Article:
Clever! On this manhole cover, an International Museum of Buttons (Knopf & Knopf Museum) is being advertised. This is located together with a brasserie and a hotel in a former railway station building in Warthausen. The building is located directly on the Öchsle Railway, a heritage railway from Warthausen to Ochsenhausen. [German]
The manhole covers in Leipzig display the local city arms. The lion represents the Margraviate of Meissen (Markgrafschaft Meissen) and the pales called the Landsberg Pales (Landsberger Pfähle) represent the Margraviate of Landsberg (Markgrafschaft Landsberg). [German]
Schwerin is the capital city (LANDESHAUPTSTADT) of the German state of Mecklenburg-Vorpommern. The manhole covers in Schwerin show the city arms in the version of 1991. The depicted knight represents Henry the Lion (Heinrich der Löwe). The conspicuous flag in his hand is a gonfalon. [German]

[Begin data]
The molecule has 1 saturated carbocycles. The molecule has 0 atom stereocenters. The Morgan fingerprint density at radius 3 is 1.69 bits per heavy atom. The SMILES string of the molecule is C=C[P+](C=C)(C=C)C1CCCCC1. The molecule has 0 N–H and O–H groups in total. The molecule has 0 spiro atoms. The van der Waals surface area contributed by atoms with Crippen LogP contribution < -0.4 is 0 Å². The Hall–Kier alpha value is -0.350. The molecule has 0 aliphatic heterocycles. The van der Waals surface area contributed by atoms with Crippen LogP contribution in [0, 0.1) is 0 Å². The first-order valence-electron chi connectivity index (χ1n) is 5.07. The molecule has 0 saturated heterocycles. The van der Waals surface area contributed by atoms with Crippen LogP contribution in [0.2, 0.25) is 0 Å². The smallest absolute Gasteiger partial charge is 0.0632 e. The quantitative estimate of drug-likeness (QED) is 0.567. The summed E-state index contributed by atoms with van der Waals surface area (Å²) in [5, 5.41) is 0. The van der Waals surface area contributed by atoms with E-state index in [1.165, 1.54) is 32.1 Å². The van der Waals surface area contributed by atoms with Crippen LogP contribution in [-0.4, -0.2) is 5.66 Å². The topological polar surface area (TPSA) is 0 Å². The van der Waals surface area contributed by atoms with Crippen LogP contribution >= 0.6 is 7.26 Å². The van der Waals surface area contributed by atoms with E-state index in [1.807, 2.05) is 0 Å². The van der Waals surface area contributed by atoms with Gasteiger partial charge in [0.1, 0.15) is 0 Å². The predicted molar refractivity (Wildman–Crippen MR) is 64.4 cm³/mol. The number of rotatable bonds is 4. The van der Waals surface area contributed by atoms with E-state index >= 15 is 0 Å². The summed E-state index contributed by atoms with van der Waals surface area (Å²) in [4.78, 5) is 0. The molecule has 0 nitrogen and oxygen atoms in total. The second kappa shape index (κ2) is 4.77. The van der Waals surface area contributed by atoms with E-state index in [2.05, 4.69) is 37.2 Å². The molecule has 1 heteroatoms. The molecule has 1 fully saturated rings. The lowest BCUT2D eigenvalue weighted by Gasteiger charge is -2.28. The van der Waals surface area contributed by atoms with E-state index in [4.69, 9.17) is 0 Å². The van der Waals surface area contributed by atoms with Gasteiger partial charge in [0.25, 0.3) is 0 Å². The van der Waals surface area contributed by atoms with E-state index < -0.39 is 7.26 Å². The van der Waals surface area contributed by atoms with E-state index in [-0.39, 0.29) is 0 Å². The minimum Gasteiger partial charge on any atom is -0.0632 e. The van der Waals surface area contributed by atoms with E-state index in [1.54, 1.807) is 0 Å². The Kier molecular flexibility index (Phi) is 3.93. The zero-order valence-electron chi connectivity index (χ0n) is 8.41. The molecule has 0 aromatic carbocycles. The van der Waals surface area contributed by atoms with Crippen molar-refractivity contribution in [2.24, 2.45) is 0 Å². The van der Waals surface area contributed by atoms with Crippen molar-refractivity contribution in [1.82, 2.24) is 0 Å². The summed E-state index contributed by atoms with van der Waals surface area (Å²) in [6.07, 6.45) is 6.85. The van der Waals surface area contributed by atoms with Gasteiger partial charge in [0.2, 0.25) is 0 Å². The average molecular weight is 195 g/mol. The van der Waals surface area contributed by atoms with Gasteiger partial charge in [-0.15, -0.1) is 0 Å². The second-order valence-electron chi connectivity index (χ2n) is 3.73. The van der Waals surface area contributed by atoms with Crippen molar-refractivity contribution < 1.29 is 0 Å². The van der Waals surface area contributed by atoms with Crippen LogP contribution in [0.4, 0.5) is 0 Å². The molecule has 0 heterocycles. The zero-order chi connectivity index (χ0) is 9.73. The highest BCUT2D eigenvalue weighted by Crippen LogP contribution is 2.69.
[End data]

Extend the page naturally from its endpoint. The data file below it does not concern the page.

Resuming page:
The manhole covers in Coburg show the city arms. They display the head of Saint Maurice, the patron of the city. According to legend, Saint Maurice died as leader of the Theban Legion a martyr’s death in the 3rd century. In general, this depiction of him is known as Coburger Mohr (Coburg Moor). [German] Continue reading →
The manhole covers in Munich display the ‘Münchner Kindl‘, who is also in mentioned in the city arms. Though in the Bavarian dialect Münchner Kindl simply means Munich child, the original meaning of the figure was a monk or friar.
This manhole cover in Halle (Saale) displays the coat of arms of the city. The city arms of Halle consist of a moon between two stars of different size. The colour of these symbols is red; the ground is silver.
This manhole cover in Naumburg (Saale) displays the city arms. Interesting detail: Since 1993 the sword lays over the key. This manhole cover shows the older coat of arms with the key positioned over the sword.